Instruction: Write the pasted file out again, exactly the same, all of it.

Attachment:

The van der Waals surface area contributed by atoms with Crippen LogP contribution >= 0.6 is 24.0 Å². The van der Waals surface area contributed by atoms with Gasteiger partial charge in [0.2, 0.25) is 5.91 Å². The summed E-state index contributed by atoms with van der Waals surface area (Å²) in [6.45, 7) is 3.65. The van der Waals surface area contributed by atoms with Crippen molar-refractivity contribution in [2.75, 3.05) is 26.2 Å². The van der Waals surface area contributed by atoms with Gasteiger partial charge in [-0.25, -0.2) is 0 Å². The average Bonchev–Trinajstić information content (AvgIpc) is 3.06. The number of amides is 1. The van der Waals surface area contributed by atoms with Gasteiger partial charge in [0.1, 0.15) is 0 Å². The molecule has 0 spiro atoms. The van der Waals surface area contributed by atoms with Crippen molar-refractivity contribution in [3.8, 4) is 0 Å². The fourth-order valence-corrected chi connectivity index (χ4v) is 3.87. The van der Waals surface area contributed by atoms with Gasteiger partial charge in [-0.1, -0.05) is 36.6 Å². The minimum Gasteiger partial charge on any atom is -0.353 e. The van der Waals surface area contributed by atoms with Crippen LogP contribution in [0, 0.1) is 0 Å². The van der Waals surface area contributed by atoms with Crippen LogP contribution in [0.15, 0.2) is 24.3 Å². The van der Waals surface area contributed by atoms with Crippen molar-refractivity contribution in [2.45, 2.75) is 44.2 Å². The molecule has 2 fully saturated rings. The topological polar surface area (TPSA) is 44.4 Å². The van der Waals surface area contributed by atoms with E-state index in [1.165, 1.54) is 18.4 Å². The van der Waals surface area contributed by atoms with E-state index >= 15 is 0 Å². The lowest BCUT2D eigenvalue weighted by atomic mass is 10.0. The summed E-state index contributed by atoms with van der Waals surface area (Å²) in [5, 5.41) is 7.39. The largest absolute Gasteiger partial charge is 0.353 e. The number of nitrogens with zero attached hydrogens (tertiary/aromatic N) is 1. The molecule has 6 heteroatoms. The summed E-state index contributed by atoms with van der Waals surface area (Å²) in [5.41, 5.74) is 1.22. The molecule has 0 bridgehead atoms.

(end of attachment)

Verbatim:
The van der Waals surface area contributed by atoms with Crippen LogP contribution >= 0.6 is 24.0 Å². The van der Waals surface area contributed by atoms with Gasteiger partial charge in [0.2, 0.25) is 5.91 Å². The summed E-state index contributed by atoms with van der Waals surface area (Å²) in [6.45, 7) is 3.65. The van der Waals surface area contributed by atoms with Crippen molar-refractivity contribution in [2.75, 3.05) is 26.2 Å². The van der Waals surface area contributed by atoms with Gasteiger partial charge in [-0.25, -0.2) is 0 Å². The average Bonchev–Trinajstić information content (AvgIpc) is 3.06. The number of amides is 1. The van der Waals surface area contributed by atoms with Gasteiger partial charge in [0.1, 0.15) is 0 Å². The molecule has 0 spiro atoms. The van der Waals surface area contributed by atoms with Crippen molar-refractivity contribution in [3.8, 4) is 0 Å². The fourth-order valence-corrected chi connectivity index (χ4v) is 3.87. The van der Waals surface area contributed by atoms with Gasteiger partial charge in [-0.1, -0.05) is 36.6 Å². The minimum Gasteiger partial charge on any atom is -0.353 e. The van der Waals surface area contributed by atoms with Crippen LogP contribution in [0, 0.1) is 0 Å². The van der Waals surface area contributed by atoms with Crippen LogP contribution in [0.15, 0.2) is 24.3 Å². The van der Waals surface area contributed by atoms with Crippen molar-refractivity contribution in [2.45, 2.75) is 44.2 Å². The molecule has 2 fully saturated rings. The topological polar surface area (TPSA) is 44.4 Å². The van der Waals surface area contributed by atoms with E-state index in [1.165, 1.54) is 18.4 Å². The van der Waals surface area contributed by atoms with E-state index >= 15 is 0 Å². The lowest BCUT2D eigenvalue weighted by atomic mass is 10.0. The summed E-state index contributed by atoms with van der Waals surface area (Å²) in [5, 5.41) is 7.39. The largest absolute Gasteiger partial charge is 0.353 e. The number of nitrogens with zero attached hydrogens (tertiary/aromatic N) is 1. The molecule has 6 heteroatoms. The summed E-state index contributed by atoms with van der Waals surface area (Å²) in [5.41, 5.74) is 1.22. The molecule has 0 bridgehead atoms.